A Conversation with Louise Ferguson

The arts community in Fernie has so many talented, strong women working tirelessly behind the scenes to make sure artists have spaces to teach, learn, and show. Louise Ferguson has been the Executive Director of the Fernie and District Arts Council (FDAC) for the past seven years. I deeply appreciate Louise’s involvement in the Arts Station. What follows is a small excerpt from a conversation I had with Louise in February. 

MH: Before you started working here [at the FDAC], you were a full-time artist, correct? 
LF: I worked in costume, so that’s my background. 

MH: For stage or for screen? 
LF: I definitely focused more on the theatre because that was always my love growing up. I loved fashion and history so it kind of came together. I did that for a little while and then I got travelling and ended up here [in Fernie], which doesn’t have a huge need for costumiers. 

MH: Can you give me an example or like a highlight from your career as a costumier? 
LF: Definitely working at Disney World. It’s got the largest costume department in the world. In the Magic Kingdom they have 10,000 employees and every cast member has a costume. So that was a really awesome place to work—to be able to see that industry from that large scale.

MH: It’s not often you find the creative and the administrative skills in the same person. Did working at Disney contribute to understanding how you have a gift for details as well? 
LF: I don’t think I realized at the time, but now I look back and those are skills I have that lend themselves to my current job. Because it was such a big operation, I learned how they organize, and I definitely bring that into my world now.

MH: What prompted the transition from costumier to administration? Was there something between that and this?
LF: One of the primary skills that I got from my education was being a seamstress. In a ski town that means a lot of ski jackets, but zippers are my most hated thing in the world. It really took away my creativity because it made me hate sewing. So, I went to work with Angela [Morgan] alongside Tara [Higgins] for a little bit, and then I worked with Chantel at Freyja; all super inspiring, strong women. I was very lucky to have them as mentors. Then a part time job came up at the FDAC and I applied because it just seemed to fit into my interests. I got a job here as an assistant. It was very different to what it is now—it was a very part time role.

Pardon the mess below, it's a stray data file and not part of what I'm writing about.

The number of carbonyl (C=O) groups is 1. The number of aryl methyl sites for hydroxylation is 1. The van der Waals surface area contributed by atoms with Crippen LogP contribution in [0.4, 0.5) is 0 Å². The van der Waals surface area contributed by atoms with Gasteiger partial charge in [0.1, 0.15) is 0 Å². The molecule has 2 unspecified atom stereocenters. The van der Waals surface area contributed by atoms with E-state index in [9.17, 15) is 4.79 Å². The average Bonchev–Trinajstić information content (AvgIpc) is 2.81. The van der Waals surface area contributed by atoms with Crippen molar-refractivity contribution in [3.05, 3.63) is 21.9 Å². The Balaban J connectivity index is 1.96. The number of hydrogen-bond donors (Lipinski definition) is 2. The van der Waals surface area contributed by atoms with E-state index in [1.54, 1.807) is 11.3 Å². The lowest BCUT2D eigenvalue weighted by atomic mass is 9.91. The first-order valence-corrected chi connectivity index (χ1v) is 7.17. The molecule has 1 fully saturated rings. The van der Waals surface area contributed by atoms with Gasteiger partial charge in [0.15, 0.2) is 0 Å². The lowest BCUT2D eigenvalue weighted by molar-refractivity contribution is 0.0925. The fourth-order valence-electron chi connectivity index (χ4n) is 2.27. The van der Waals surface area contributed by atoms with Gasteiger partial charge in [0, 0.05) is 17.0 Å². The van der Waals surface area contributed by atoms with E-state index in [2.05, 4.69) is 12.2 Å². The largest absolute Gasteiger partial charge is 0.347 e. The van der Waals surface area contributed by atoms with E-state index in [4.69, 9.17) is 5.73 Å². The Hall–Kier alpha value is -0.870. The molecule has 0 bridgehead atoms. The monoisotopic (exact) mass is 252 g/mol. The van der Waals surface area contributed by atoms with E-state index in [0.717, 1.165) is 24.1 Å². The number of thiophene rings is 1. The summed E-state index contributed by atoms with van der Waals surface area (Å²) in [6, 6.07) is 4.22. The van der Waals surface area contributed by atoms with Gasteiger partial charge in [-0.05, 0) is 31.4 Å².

MH: Was there an inkling at the time where you thought, “Well, this is kind of satisfying. I’d like to step it up?” 
LF:  Yeah, I definitely think that even though I came from the creative side, 
my skill set and personality lends itself to organizing and I like facilitating the arts. It was exciting to be able to be in an arts organization, especially in a small mountain town. I think we take it for granted; we are really only half the size of Disney’s Magic Kingdom. We forget what we actually have at our fingertips, considering we are in this very rural sport-driven world. 

MH: What are the things that keep you inspired and interested? 
LF: The people. There’s definitely challenging days and it just takes one kid to say something about how happy they are to be here or how excited they feel, and then it reminds me why I’m doing it. It’s moments like those that really keep me coming in every day and doing the things that I do. Not that long ago, I received a really lovely email from a teenager who just got into arts school. She said it was 
a lot because of the opportunities she’d had through the Arts Station; being able to participate in the programs that we offered, and even as a kid being treated like an artist. It made me cry when I read the email because that’s why you’re doing it, right? To make a difference, it doesn’t have to be on a big scale. 

MH: And on the other hand, how do you feel that this role and this institution and this arts community—do you feel like that’s impacted your life? 
LF: It definitely has, yeah. I’ve learned so much over the years and I think it has made me a better person and made me really appreciate the community I live in and the arts more. Community arts is such a cool aspect of the arts to work in, and I love it the most. I would take community arts any day over a big shiny museum or art gallery just because of the people. You can see the impact it makes on the day to day. The influence it has on everyday life and community I think is really special. 

MH: And in the meantime, are you still sort of puttering away on your own craft?
LF: I have been dabbling in a few things: I joined one of the groups here, the Spinners and Weavers, so that’s been really fun. I don’t really know where I’m going, but I am excited about doing art again and not just, you know, watching other people. I also get super inspired by teaching a few workshops, especially for kids—they really are inspiring.

MH: Thanks for taking the time to chat!
LF: Thanks for asking me.

This interview has been edited for length. Please click here for the full interview.